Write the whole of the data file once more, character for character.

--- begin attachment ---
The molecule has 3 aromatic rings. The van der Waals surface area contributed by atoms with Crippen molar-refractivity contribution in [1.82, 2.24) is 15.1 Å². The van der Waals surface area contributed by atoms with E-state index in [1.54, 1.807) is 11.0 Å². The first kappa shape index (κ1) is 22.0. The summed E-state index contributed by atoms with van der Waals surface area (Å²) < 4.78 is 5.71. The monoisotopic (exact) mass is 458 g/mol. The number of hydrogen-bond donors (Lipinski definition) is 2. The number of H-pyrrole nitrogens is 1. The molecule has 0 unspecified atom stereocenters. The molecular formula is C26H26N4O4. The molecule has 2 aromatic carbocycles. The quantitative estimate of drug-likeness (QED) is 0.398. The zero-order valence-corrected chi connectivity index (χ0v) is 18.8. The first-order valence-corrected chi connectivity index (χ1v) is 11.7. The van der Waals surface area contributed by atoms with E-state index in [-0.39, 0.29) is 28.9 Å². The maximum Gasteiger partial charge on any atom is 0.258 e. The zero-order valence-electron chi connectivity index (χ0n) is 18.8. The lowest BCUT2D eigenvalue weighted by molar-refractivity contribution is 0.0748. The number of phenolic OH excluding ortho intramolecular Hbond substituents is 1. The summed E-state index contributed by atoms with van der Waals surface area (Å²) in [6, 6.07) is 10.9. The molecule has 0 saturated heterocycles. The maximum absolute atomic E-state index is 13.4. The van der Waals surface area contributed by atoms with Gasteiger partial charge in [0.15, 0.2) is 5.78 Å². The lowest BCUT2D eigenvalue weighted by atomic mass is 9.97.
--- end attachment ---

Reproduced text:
The molecule has 3 aromatic rings. The van der Waals surface area contributed by atoms with Crippen molar-refractivity contribution in [1.82, 2.24) is 15.1 Å². The van der Waals surface area contributed by atoms with E-state index in [1.54, 1.807) is 11.0 Å². The first kappa shape index (κ1) is 22.0. The summed E-state index contributed by atoms with van der Waals surface area (Å²) < 4.78 is 5.71. The monoisotopic (exact) mass is 458 g/mol. The number of hydrogen-bond donors (Lipinski definition) is 2. The number of H-pyrrole nitrogens is 1. The molecule has 0 unspecified atom stereocenters. The molecular formula is C26H26N4O4. The molecule has 2 aromatic carbocycles. The quantitative estimate of drug-likeness (QED) is 0.398. The zero-order valence-corrected chi connectivity index (χ0v) is 18.8. The first-order valence-corrected chi connectivity index (χ1v) is 11.7. The van der Waals surface area contributed by atoms with E-state index in [-0.39, 0.29) is 28.9 Å². The maximum Gasteiger partial charge on any atom is 0.258 e. The zero-order valence-electron chi connectivity index (χ0n) is 18.8. The lowest BCUT2D eigenvalue weighted by molar-refractivity contribution is 0.0748. The number of phenolic OH excluding ortho intramolecular Hbond substituents is 1. The summed E-state index contributed by atoms with van der Waals surface area (Å²) in [6, 6.07) is 10.9. The molecule has 0 saturated heterocycles. The maximum absolute atomic E-state index is 13.4. The van der Waals surface area contributed by atoms with Gasteiger partial charge in [0.15, 0.2) is 5.78 Å². The lowest BCUT2D eigenvalue weighted by atomic mass is 9.97.